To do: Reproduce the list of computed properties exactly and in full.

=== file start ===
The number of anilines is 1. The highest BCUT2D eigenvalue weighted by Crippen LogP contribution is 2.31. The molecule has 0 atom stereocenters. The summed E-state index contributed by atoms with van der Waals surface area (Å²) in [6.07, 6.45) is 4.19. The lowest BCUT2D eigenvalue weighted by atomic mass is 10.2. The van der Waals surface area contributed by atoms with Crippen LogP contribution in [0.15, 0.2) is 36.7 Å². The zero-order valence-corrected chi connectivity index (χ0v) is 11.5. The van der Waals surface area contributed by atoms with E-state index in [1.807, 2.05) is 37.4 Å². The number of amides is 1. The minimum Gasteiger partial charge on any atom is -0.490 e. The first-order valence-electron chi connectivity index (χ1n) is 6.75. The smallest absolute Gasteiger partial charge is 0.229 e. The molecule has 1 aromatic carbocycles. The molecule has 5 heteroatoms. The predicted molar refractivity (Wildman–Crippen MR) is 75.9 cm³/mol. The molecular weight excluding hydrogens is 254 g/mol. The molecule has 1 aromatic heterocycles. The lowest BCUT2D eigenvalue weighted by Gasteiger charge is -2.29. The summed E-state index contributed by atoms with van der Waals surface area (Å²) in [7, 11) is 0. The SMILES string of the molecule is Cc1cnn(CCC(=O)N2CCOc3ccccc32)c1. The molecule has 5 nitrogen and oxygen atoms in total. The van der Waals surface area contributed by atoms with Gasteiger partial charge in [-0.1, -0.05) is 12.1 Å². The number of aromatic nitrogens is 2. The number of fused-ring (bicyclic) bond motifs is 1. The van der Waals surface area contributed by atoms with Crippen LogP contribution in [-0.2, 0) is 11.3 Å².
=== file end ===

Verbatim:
The number of anilines is 1. The highest BCUT2D eigenvalue weighted by Crippen LogP contribution is 2.31. The molecule has 0 atom stereocenters. The summed E-state index contributed by atoms with van der Waals surface area (Å²) in [6.07, 6.45) is 4.19. The lowest BCUT2D eigenvalue weighted by atomic mass is 10.2. The van der Waals surface area contributed by atoms with Crippen LogP contribution in [0.15, 0.2) is 36.7 Å². The zero-order valence-corrected chi connectivity index (χ0v) is 11.5. The van der Waals surface area contributed by atoms with E-state index in [1.807, 2.05) is 37.4 Å². The number of amides is 1. The minimum Gasteiger partial charge on any atom is -0.490 e. The first-order valence-electron chi connectivity index (χ1n) is 6.75. The smallest absolute Gasteiger partial charge is 0.229 e. The molecule has 1 aromatic carbocycles. The molecule has 5 heteroatoms. The predicted molar refractivity (Wildman–Crippen MR) is 75.9 cm³/mol. The molecular weight excluding hydrogens is 254 g/mol. The molecule has 1 aromatic heterocycles. The lowest BCUT2D eigenvalue weighted by Gasteiger charge is -2.29. The summed E-state index contributed by atoms with van der Waals surface area (Å²) in [7, 11) is 0. The SMILES string of the molecule is Cc1cnn(CCC(=O)N2CCOc3ccccc32)c1. The molecule has 5 nitrogen and oxygen atoms in total. The van der Waals surface area contributed by atoms with Gasteiger partial charge in [-0.1, -0.05) is 12.1 Å². The number of aromatic nitrogens is 2. The number of fused-ring (bicyclic) bond motifs is 1. The van der Waals surface area contributed by atoms with Crippen LogP contribution in [-0.2, 0) is 11.3 Å².